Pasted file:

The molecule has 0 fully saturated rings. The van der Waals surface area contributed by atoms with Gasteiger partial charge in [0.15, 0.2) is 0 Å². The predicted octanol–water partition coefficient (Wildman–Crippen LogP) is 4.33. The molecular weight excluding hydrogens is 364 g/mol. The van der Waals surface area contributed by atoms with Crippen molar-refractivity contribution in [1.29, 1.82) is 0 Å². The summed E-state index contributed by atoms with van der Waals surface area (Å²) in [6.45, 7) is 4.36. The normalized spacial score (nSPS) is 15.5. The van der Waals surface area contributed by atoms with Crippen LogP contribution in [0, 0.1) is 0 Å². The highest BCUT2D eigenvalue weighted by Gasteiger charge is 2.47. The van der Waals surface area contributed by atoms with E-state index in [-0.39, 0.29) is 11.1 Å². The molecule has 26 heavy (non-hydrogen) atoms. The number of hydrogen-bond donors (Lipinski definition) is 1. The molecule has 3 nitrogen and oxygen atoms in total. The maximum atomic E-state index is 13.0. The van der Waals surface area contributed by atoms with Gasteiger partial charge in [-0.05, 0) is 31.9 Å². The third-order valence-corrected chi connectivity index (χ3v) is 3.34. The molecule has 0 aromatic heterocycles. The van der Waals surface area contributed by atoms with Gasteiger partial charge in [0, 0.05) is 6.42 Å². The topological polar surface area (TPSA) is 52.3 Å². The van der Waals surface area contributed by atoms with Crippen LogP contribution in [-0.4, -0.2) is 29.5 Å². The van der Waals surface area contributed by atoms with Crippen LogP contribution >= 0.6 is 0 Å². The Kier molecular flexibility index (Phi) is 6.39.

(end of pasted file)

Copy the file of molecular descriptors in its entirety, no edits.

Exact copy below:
The molecule has 0 fully saturated rings. The van der Waals surface area contributed by atoms with Gasteiger partial charge in [0.15, 0.2) is 0 Å². The predicted octanol–water partition coefficient (Wildman–Crippen LogP) is 4.33. The molecular weight excluding hydrogens is 364 g/mol. The van der Waals surface area contributed by atoms with Crippen molar-refractivity contribution in [1.29, 1.82) is 0 Å². The summed E-state index contributed by atoms with van der Waals surface area (Å²) in [6.45, 7) is 4.36. The normalized spacial score (nSPS) is 15.5. The van der Waals surface area contributed by atoms with Crippen LogP contribution in [0, 0.1) is 0 Å². The highest BCUT2D eigenvalue weighted by Gasteiger charge is 2.47. The van der Waals surface area contributed by atoms with E-state index in [-0.39, 0.29) is 11.1 Å². The molecule has 26 heavy (non-hydrogen) atoms. The number of hydrogen-bond donors (Lipinski definition) is 1. The molecule has 3 nitrogen and oxygen atoms in total. The maximum atomic E-state index is 13.0. The van der Waals surface area contributed by atoms with Gasteiger partial charge in [-0.05, 0) is 31.9 Å². The third-order valence-corrected chi connectivity index (χ3v) is 3.34. The molecule has 0 aromatic heterocycles. The van der Waals surface area contributed by atoms with Gasteiger partial charge in [0, 0.05) is 6.42 Å². The topological polar surface area (TPSA) is 52.3 Å². The van der Waals surface area contributed by atoms with Crippen LogP contribution in [-0.4, -0.2) is 29.5 Å². The van der Waals surface area contributed by atoms with Crippen LogP contribution >= 0.6 is 0 Å². The Kier molecular flexibility index (Phi) is 6.39.